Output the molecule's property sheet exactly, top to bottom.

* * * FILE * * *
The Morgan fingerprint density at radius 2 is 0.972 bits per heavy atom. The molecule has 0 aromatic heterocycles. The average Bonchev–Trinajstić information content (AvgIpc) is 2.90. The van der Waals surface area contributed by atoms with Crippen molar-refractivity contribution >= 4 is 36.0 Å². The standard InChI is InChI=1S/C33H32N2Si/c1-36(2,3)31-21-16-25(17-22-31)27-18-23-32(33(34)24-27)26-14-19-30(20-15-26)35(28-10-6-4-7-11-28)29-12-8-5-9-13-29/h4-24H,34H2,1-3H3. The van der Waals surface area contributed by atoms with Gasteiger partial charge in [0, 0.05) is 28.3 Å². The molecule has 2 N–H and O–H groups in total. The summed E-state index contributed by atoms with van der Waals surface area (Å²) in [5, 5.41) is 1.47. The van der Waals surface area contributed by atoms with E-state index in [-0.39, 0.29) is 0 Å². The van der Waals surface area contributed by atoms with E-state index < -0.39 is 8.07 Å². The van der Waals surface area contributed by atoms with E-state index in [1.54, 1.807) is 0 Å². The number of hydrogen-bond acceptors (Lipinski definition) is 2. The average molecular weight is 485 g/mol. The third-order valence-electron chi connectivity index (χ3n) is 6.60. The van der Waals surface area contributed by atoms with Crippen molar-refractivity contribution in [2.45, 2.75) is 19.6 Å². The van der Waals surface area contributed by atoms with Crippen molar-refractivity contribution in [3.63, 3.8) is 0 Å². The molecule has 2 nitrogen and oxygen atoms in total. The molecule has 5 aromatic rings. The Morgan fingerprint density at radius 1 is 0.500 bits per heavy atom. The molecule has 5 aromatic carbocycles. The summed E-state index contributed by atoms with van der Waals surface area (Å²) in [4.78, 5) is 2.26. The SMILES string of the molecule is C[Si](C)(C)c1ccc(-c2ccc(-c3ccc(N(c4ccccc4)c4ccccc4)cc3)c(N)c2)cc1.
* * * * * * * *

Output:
The Morgan fingerprint density at radius 2 is 0.972 bits per heavy atom. The molecule has 0 aromatic heterocycles. The average Bonchev–Trinajstić information content (AvgIpc) is 2.90. The van der Waals surface area contributed by atoms with Crippen molar-refractivity contribution >= 4 is 36.0 Å². The standard InChI is InChI=1S/C33H32N2Si/c1-36(2,3)31-21-16-25(17-22-31)27-18-23-32(33(34)24-27)26-14-19-30(20-15-26)35(28-10-6-4-7-11-28)29-12-8-5-9-13-29/h4-24H,34H2,1-3H3. The van der Waals surface area contributed by atoms with Gasteiger partial charge in [0, 0.05) is 28.3 Å². The molecule has 2 N–H and O–H groups in total. The summed E-state index contributed by atoms with van der Waals surface area (Å²) in [5, 5.41) is 1.47. The van der Waals surface area contributed by atoms with E-state index in [-0.39, 0.29) is 0 Å². The van der Waals surface area contributed by atoms with E-state index < -0.39 is 8.07 Å². The van der Waals surface area contributed by atoms with E-state index in [1.54, 1.807) is 0 Å². The number of hydrogen-bond acceptors (Lipinski definition) is 2. The average molecular weight is 485 g/mol. The third-order valence-electron chi connectivity index (χ3n) is 6.60. The van der Waals surface area contributed by atoms with Crippen molar-refractivity contribution in [2.45, 2.75) is 19.6 Å². The van der Waals surface area contributed by atoms with Crippen molar-refractivity contribution in [3.63, 3.8) is 0 Å². The molecule has 2 nitrogen and oxygen atoms in total. The molecule has 5 aromatic rings. The Morgan fingerprint density at radius 1 is 0.500 bits per heavy atom. The molecule has 5 aromatic carbocycles. The summed E-state index contributed by atoms with van der Waals surface area (Å²) in [4.78, 5) is 2.26. The SMILES string of the molecule is C[Si](C)(C)c1ccc(-c2ccc(-c3ccc(N(c4ccccc4)c4ccccc4)cc3)c(N)c2)cc1.